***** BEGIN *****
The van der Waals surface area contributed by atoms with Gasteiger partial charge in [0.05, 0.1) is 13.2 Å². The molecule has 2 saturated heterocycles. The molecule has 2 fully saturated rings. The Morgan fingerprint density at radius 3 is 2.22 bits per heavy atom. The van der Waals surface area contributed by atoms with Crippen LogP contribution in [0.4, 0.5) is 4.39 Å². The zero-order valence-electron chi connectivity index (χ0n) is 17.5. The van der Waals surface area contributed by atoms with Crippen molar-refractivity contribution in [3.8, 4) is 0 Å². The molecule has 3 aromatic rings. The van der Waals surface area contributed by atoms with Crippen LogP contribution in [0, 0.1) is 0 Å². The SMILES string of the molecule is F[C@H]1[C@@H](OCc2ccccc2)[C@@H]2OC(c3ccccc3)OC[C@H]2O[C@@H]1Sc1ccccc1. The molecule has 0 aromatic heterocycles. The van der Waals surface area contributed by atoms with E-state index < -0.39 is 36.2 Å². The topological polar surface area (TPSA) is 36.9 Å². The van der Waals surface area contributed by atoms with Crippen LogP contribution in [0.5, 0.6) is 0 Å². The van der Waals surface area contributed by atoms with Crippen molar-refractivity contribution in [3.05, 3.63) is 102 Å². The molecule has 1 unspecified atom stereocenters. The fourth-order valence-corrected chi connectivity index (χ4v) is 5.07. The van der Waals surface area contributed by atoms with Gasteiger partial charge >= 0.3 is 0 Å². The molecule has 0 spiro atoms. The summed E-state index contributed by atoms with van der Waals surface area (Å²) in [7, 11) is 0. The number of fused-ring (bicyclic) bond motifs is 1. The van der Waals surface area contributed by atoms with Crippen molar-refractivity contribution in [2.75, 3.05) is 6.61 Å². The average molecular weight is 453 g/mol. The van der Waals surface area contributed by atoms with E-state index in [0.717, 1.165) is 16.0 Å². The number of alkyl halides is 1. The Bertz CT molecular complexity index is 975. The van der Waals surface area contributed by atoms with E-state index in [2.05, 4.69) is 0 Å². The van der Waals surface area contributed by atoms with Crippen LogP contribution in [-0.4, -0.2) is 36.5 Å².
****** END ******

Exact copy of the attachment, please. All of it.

The van der Waals surface area contributed by atoms with Gasteiger partial charge in [0.05, 0.1) is 13.2 Å². The molecule has 2 saturated heterocycles. The molecule has 2 fully saturated rings. The Morgan fingerprint density at radius 3 is 2.22 bits per heavy atom. The van der Waals surface area contributed by atoms with Crippen LogP contribution in [0.4, 0.5) is 4.39 Å². The zero-order valence-electron chi connectivity index (χ0n) is 17.5. The van der Waals surface area contributed by atoms with Crippen molar-refractivity contribution in [3.8, 4) is 0 Å². The molecule has 3 aromatic rings. The van der Waals surface area contributed by atoms with Crippen LogP contribution in [0, 0.1) is 0 Å². The SMILES string of the molecule is F[C@H]1[C@@H](OCc2ccccc2)[C@@H]2OC(c3ccccc3)OC[C@H]2O[C@@H]1Sc1ccccc1. The molecule has 0 aromatic heterocycles. The van der Waals surface area contributed by atoms with E-state index < -0.39 is 36.2 Å². The topological polar surface area (TPSA) is 36.9 Å². The van der Waals surface area contributed by atoms with Crippen LogP contribution in [0.5, 0.6) is 0 Å². The van der Waals surface area contributed by atoms with Crippen molar-refractivity contribution in [3.05, 3.63) is 102 Å². The molecule has 1 unspecified atom stereocenters. The fourth-order valence-corrected chi connectivity index (χ4v) is 5.07. The van der Waals surface area contributed by atoms with Gasteiger partial charge >= 0.3 is 0 Å². The molecule has 0 spiro atoms. The summed E-state index contributed by atoms with van der Waals surface area (Å²) in [7, 11) is 0. The number of fused-ring (bicyclic) bond motifs is 1. The van der Waals surface area contributed by atoms with Crippen molar-refractivity contribution in [2.75, 3.05) is 6.61 Å². The average molecular weight is 453 g/mol. The van der Waals surface area contributed by atoms with E-state index in [0.717, 1.165) is 16.0 Å². The number of alkyl halides is 1. The Bertz CT molecular complexity index is 975. The van der Waals surface area contributed by atoms with E-state index in [2.05, 4.69) is 0 Å². The van der Waals surface area contributed by atoms with Crippen LogP contribution in [-0.4, -0.2) is 36.5 Å².